Everyone wants to increase conversion rates and there are a lot of research and reports on how to do so. We gathered around and summarized all the important methods on how to optimize your e-commerce in order to increase conversion rate. We tried to take a deeper look on some of the well-known methods to increase conversion rates and tried to conclude practical tips for you.
It doesn’t really matter what feature you are trying to add or which changes you made in your page layout. Track and monitor everything … and I mean everything. You should have a monitor of metrics for each one of your actions. Whether you are engaging users on Twitter or adding new product features, keep those changes tracked and try and do A/B testing to see what works best.
There isn’t a single research we stumbled upon where the subject of monitoring didn’t pop up in some way. We can’t emphasize enough how much monitoring is important; you can even take example from Amazon, one of the world leaders in A/B testing. Almost every new button, page or service is subject to multiple A/B testing to check what works best. After a short time, you will get the right feedback from your users.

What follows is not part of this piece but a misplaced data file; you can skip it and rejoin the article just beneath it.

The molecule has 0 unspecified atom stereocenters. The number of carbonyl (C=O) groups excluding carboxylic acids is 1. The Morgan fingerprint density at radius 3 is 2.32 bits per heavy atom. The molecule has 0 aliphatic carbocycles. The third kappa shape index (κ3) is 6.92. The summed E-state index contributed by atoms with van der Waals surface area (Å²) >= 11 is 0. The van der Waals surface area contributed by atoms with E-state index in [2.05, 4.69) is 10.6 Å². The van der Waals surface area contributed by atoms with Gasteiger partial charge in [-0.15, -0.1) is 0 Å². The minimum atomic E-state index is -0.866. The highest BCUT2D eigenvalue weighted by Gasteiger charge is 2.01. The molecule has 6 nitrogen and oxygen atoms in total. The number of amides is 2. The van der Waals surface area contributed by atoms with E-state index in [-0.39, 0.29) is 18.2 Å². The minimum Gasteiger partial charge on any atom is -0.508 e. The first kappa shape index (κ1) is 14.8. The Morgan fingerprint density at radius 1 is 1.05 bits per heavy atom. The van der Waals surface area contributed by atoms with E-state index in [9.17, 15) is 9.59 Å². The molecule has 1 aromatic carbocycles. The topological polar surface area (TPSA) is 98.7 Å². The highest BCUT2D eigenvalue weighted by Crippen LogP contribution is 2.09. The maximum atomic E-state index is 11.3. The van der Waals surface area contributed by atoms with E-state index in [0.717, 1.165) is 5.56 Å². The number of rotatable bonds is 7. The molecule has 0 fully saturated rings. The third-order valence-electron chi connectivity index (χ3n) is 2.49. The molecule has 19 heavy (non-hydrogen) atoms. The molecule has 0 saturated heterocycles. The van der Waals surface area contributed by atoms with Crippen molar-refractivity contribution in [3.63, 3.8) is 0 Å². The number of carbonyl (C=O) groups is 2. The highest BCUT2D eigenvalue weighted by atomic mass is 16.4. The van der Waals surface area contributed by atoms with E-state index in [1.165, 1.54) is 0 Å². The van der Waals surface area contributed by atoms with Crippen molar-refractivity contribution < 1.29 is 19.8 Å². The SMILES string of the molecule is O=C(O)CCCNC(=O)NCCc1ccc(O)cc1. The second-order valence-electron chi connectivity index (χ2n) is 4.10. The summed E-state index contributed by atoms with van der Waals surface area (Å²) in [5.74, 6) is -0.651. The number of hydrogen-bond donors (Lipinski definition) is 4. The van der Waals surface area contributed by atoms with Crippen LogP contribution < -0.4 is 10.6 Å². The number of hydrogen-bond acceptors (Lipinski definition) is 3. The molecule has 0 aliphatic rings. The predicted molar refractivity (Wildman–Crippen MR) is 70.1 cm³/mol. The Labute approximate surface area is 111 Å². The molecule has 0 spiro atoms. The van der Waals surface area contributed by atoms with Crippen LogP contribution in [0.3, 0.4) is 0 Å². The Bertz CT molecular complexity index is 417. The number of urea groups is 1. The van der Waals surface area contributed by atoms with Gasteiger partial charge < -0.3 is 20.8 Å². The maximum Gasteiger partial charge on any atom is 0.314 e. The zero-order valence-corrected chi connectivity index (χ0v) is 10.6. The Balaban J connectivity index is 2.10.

There are couple of well-known tools for monitoring. For analytics there is Google Analytics of course, but also Kissmetrics. For social engagement we recommend to you Sprout Social.
If you are using some kind of paid PR or ads, you should track those actions also. We strongly recommend developing well-defined monitor metrics that will be very clear through your sales cycle.